Understanding Living Trusts

If property is tied up in probate, this can mean months of stress for your loved ones. If you have property held in a living trust, however, this property can evade probate. With a living trust, you would have this property held under a trustee's name, and this property would be held for someone else, the beneficiary. Upon your passing, the successor trustee would give the property over to any beneficiary or beneficiaries you named. This transfer only requires weeks to perform.

While living trusts can avoid probate in the end, it can mean a great deal of paperwork to start. To understand how the process works, it is important to be familiar with the terms. The term grantor, settlor, or trustor refers to the person who makes the living trust. A trustee is the person in charge of the property. If you create a trust, you are both the grantor/settlor/trustor as well as the trustee. The successor trustee is the one will take charge of the trust when the trustor passes away or is incapacitated. This successor trustee is usually a spouse, adult child, or good friend. Whoever is getting the property that is held in a trust is called a beneficiary.

Before you go ahead and make a living trust, there are a great number of issues to consider. For married or domestic partners, a shared trust can be a good idea. Depending on your circumstances and wishes, creating two separate trust can be the way to go. You will also need to choose what to include in the trust; it is not advisable to place everything in trust, just the big things like a house that could get held up in probate. Then of course, you have to name beneficiaries, whether they will be relatives, friends, and/or charities. You probably already know how you will handle this choice, but you should also remember to include alternate beneficiaries as well. Then you will have to name a successor trustee.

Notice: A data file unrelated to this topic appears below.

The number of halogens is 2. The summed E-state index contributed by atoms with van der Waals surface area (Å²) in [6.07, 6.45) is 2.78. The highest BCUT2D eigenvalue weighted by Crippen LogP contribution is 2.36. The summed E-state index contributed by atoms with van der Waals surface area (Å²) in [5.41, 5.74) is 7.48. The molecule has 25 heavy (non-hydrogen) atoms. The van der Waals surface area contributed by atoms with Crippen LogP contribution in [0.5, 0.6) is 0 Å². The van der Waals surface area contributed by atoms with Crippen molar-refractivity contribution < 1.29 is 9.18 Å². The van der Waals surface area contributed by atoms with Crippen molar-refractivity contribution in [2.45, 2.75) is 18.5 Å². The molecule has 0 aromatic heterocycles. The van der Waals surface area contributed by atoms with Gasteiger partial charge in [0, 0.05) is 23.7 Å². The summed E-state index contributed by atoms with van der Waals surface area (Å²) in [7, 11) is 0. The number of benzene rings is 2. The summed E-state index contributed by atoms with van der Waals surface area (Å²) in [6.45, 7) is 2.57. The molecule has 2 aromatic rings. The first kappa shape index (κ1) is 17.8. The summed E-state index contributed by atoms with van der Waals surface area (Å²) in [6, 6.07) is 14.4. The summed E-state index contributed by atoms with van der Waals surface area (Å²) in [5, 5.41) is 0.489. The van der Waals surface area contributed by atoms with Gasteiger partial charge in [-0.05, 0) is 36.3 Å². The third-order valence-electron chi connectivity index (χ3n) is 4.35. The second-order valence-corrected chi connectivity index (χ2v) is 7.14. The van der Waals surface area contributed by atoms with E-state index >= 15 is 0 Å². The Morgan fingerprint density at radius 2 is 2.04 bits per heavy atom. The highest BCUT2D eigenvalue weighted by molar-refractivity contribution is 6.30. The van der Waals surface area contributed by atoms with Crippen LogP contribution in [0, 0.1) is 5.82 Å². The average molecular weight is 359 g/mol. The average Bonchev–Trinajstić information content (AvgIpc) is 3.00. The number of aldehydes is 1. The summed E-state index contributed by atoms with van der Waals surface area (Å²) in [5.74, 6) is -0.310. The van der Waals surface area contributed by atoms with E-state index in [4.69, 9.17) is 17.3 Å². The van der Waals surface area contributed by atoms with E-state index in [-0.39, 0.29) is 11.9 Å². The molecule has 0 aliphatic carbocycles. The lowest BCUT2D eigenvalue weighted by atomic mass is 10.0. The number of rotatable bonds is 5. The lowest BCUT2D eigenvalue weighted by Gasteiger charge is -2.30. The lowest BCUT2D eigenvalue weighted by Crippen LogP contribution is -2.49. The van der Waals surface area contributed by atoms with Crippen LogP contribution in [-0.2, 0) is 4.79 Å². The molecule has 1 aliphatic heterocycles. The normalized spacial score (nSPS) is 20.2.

If you are leaving property in trust for children, then you will probably need to name an adult who will oversee the property, a property guardian, per the Uniform Transfers to Minors Act (UTMA). Then you will have to write up the Declaration of Trust, and this document must be signed before a notary.

What many people forget to do is to make themselves the trustee of the property. This requires that you sign a new deed as the trustee. Otherwise the trust will not work. Once you have finished all the pertinent paperwork, you will need to preserve the document, hopefully somewhere like a fireproof safe. You will need to tell your successor trustee where it is.

It should be noted that not everyone needs a living trust. And whether or not you create a living trust, you still have to create a will. If there is any new property not mentioned in the trust, then a will can decide who receives this property. Without a will, the state and not your wishes could mandate who gets what. Some of your property may not be handed down the people you want it to pass to. Also, if you need to name a guardian for any children, this would have to be done through a will.

As with any issue in estate planning, it is often a good idea to consult a lawyer about any difficulties you face. You can also consult a probate attorney about the benefits and limits of a living trust. A probate lawyer can also help you draw up a living trust as well as help you with your will, ensuring that everything is in order.